E = m c^2 = 19,204,401,111.95 kilogram meters (two sec and two meter units cancel)
E = m c^2 = 19,204,401,111.95 * 9.8 newton meters (mass to electrical conversion)
E = m c^2 = 188,203,130,897.07 newton meters or joules (1 watt a second)
1,882,031,309 energy ‘packets’ of 100 joules = ‘packets’ equaling 100 watts for a second (188,203,130,897.07 / 100)
522,786 hours of 100 watt packets (1,882,031,309 sec / (60 sec * 60 min))
21,783 days of 100 watt packets (522,786 hours / 24 hours)
59.7 years of 100 watt packets (21,783 days / 365 days)
The result, a droplet of water has enough energy to power a 100 watt bulb for sixty years. This can be further converted into a home’s monthly electrical usage. The same droplet of water will generate six years of kilowatt hours, or enough energy to power a typical 1kw/hour house for six years. All without any pollution, or possibility of depletion.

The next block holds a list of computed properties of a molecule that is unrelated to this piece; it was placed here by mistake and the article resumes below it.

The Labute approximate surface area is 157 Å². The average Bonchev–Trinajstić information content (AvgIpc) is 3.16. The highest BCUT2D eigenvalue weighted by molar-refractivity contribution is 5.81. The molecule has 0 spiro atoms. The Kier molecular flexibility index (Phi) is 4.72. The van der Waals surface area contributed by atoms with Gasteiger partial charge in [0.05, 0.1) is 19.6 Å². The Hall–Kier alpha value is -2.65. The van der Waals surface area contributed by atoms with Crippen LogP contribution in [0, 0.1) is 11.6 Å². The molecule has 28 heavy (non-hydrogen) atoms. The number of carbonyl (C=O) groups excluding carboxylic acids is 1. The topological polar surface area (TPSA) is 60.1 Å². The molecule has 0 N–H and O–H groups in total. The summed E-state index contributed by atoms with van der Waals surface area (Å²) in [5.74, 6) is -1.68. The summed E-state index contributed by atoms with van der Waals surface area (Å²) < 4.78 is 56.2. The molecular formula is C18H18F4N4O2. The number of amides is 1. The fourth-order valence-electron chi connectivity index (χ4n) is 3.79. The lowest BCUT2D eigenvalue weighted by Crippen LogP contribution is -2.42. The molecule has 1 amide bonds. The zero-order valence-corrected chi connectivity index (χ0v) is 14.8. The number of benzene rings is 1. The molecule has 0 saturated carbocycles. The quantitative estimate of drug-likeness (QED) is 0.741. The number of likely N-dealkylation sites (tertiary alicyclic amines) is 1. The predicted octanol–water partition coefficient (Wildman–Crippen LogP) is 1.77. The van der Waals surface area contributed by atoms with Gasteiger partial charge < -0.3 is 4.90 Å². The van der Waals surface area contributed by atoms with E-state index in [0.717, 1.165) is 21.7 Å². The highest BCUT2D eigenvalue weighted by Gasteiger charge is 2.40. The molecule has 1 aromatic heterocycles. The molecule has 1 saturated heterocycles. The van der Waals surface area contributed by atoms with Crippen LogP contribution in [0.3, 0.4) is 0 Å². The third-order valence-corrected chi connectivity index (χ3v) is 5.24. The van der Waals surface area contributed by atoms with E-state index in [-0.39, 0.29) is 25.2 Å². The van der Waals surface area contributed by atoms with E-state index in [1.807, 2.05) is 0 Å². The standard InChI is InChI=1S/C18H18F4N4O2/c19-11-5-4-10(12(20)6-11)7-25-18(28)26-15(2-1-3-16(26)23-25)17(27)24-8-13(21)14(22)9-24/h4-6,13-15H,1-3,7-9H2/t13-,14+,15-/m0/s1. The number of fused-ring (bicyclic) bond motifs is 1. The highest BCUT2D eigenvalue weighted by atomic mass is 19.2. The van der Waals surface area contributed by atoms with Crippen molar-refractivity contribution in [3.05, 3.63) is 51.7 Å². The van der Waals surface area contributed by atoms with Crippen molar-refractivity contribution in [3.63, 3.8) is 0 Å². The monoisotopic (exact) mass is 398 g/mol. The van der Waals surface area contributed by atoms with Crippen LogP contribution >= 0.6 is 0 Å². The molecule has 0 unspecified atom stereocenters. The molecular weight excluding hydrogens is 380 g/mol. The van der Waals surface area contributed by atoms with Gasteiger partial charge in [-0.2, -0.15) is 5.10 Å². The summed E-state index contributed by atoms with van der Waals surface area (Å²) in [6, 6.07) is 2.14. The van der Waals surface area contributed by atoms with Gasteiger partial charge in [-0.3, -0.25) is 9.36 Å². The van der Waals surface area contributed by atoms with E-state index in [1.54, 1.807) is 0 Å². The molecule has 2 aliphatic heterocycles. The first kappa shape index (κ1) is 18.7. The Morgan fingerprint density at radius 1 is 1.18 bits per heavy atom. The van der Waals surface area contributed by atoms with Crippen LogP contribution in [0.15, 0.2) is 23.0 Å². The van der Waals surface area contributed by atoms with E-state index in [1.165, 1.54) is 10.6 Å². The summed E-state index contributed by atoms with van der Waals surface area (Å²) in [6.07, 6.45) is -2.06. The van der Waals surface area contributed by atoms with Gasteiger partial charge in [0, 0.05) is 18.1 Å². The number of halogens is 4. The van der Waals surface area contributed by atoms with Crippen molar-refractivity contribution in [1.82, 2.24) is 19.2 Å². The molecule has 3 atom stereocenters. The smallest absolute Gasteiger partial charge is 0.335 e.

Were our energy water-based, we would no longer need to justify the leveling of countries to get our precious fuel for our more precious gas-guzzler. Almost incomprehensibly, every time it rained, it would be raining free fuel for turbine plants. One downpour and there would be enough to power cities to perpetuity.
What is worth $10,512? 9/19/12. If you guessed a droplet of water, you take home our door prize. A kilowatt hour, or the electricity required to light ten, 100-watt light bulbs for an hour, costs approximately 20 cents. Based on the calculations above, a droplet of water can supply a kilowatt continuously for six years. $0.20 times 24 hours, times 365 days, times 6 years, equals $10,512. Then the value in energy of a droplet of water is, surprisingly enough, $10,512.